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2019 was second hottest year in Earths recorded history, says EUs climate monitoring service

09 January 2020 | Adaptation

 

Last year was Earth’s second hottest year on record, with the decade as a whole the warmest in history, the European Union’s climate monitoring service has said.

Data released by the Copernicus Climate Change Service (C3S) found that the average temperature in 2019 was only a few hundredths of a degree below the record 2016 level.

In Europe specifically, 2019 was the hottest year on record, the EU‘s climate service said. Within the decade, Copernicus also found that the five last years were the hottest on record for the planet. 

“These are unquestionably alarming signs,” Copernicus director Jean-Noel Thepaut said.

Global temperatures in 2019 were 0.6 Celsius hotter than the average in 1981-2010. Additionally the last five years were 1.1C-1.2C warmer than the pre-industrial era.

“2019 has been another exceptionally warm year, in fact the second warmest globally in our dataset, with many of the individual months breaking records,” said Carlo Buontempo, head of C3S.

2016’s temperatures were boosted by a once-in-a-century strength El Nino, but despite this 2019 was just 0.04C cooler, suggesting a continued rising underlying trend.

The service also found that atmospheric carbon concentrations that drive higher temperatures continued to rise in 2019, reaching their highest levels on record across the planet.

Scientists at the United Nations have said that manmade greenhouse gas emissions need to be cut by 7.6 per cent each year until 2030 to limit temperature rises to 1.5C – a path current pledges do not match.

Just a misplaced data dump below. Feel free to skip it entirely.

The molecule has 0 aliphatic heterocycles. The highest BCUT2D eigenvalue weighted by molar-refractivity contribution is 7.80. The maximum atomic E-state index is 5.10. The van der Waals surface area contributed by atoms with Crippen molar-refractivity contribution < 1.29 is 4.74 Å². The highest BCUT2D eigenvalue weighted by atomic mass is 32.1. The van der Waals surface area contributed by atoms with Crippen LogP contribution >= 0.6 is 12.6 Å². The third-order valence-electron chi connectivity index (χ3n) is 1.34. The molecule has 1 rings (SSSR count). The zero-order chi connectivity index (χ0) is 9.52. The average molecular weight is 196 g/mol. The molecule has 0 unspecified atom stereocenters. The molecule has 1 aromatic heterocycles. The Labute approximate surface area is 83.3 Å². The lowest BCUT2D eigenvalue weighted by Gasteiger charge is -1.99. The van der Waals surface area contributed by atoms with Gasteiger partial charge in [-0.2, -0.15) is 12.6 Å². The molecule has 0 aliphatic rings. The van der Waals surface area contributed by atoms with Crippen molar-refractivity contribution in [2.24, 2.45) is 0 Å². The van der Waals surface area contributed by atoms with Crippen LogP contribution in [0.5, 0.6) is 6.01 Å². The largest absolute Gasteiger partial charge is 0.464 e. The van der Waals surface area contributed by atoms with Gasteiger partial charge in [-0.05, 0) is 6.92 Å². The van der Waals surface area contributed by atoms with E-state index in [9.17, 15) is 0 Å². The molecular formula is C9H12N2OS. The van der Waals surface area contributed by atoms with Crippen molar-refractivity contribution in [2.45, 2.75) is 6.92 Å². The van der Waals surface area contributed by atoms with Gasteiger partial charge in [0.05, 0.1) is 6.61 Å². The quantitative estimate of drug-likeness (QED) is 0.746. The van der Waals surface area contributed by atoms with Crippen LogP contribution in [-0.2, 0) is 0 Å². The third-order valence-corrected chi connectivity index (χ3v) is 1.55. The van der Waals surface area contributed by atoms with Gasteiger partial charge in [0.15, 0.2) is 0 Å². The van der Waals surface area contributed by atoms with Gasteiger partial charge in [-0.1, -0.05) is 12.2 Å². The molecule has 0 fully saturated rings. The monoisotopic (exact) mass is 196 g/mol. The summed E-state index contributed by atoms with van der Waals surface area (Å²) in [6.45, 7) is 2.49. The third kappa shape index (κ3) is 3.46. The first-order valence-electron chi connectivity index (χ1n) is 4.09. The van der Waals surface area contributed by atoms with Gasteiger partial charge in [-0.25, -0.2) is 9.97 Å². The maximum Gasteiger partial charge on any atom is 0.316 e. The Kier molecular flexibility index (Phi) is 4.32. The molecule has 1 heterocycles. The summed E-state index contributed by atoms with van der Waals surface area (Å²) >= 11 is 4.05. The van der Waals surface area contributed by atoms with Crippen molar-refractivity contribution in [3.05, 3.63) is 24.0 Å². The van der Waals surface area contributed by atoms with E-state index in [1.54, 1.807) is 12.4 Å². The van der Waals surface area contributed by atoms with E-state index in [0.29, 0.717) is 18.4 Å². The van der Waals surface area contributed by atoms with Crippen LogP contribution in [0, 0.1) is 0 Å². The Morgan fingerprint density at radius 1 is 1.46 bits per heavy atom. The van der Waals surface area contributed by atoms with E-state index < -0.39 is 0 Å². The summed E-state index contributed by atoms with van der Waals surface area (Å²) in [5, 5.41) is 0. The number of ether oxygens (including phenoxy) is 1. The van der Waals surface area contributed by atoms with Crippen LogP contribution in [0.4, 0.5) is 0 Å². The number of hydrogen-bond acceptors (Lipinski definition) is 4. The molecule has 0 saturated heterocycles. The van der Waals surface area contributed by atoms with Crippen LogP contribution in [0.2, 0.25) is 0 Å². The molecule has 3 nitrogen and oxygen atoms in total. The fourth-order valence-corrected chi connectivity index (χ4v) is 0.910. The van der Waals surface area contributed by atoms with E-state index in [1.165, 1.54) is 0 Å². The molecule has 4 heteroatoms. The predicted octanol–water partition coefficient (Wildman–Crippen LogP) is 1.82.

While global warming of 1.5C will still have significant negative effects, the effects are less pronounced than if warming reached 2.0C. Intergovernmental Panel on Climate Change (IPCC) says.

Human activities are estimated to have already caused 1.0C warming, with 1.5C likely to be hit between 2030 and 2052 if human activities continue at the current rate.

The IPCC says the difference between 1.5C and 2.0C warming will reduce the risk of catastrophic droughts, extinction, sea level rises, and that “climate-related risks to health, livelihoods, food security, water supply, human security, and economic growth” would be less extreme.

Crucially, scientist say that the changes that will still be needed to cope with 1.5C warming will be less extreme than at 2.0C warming and that people will have more time to implement them. 

While climatologists are wary of linking specific weather events to climate change, 2020 began with a series of natural disasters that appear to be linked to hotter temperatures, such as wildfires in Australia and deadly flooding in Indonesia. Similar catastrophes are expected to become even more frequent as global temperatures rise.

The European Commission’s new president Ursula von der Leyen has made a Green Deal her flagship policy, with the aim of taking the European Union to net zero emissions by 2050. She has described climate change as an “existential threat”. 

 

Source: The Independent